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Forest fire


noun, plural: forest fires
A wildfire that consumes a forest or a woodland


A wildfire is a fire over an area that usually spreads easily and difficult to extinguish. It often occurs in the countryside or areas where there are plants that are easily ignited. An example of a wildfire is a forest fire. A forest fire is a wildfire that burns forest or woodland. It is often difficult to control since it is usually large and may take time to extinguish. Thus, massive destruction in the environment is expected after a forest fire.

Natural causes of forest fires and other wildfires are lightning, volcanic eruption, and spontaneous combustion. Fires that are caused directly by human activities include arson, machinery sparks, and cast-away cigarette butts. Wildfires may also be initiated as a means to clear the land quickly for agriculture and land conversion purposes. Wildfires, such as forest fires, occur when the three elements of fire are present: heat, fuel, and an oxidizing agent (usually oxygen). Dense forests are relatively less prone to wildfires compared to grass fires since dense forests typically have lower ambient temperatures.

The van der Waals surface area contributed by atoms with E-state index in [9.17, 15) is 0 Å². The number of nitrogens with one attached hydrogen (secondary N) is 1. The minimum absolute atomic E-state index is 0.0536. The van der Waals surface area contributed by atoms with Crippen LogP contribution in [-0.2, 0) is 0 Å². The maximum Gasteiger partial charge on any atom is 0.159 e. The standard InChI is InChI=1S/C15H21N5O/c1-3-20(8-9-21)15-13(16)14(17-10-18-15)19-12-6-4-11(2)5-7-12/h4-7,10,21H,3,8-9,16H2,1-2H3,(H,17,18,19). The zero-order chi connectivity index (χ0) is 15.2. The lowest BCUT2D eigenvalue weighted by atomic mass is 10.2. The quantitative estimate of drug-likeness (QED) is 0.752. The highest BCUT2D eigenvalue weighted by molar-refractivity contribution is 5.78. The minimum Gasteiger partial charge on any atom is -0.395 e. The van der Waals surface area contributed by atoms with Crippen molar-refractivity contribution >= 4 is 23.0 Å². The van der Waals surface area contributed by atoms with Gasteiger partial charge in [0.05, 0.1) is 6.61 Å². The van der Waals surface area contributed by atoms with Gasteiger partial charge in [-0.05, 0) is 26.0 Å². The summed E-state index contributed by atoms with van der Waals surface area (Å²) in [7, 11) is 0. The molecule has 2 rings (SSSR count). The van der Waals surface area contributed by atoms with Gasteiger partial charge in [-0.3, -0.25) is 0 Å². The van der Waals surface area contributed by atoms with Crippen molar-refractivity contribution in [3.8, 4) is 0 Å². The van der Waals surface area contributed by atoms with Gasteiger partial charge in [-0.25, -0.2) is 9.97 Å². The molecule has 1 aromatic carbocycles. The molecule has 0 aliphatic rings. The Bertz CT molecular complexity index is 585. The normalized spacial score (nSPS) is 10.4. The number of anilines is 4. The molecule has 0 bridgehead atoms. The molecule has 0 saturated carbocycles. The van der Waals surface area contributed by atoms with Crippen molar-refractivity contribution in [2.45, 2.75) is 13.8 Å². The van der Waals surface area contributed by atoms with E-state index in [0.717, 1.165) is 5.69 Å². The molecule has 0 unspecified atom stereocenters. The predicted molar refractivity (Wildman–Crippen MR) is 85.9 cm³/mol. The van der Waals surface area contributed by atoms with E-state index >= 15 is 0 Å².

Forest fires may cause ecological disturbances. The trees that serve as sources of food and shelter for a number of animals in the wild are lost. Forest fires are an example of events that could lead to secondary ecological succession wherein new dominating species will inhabit and replace the previous community of plants and animals.

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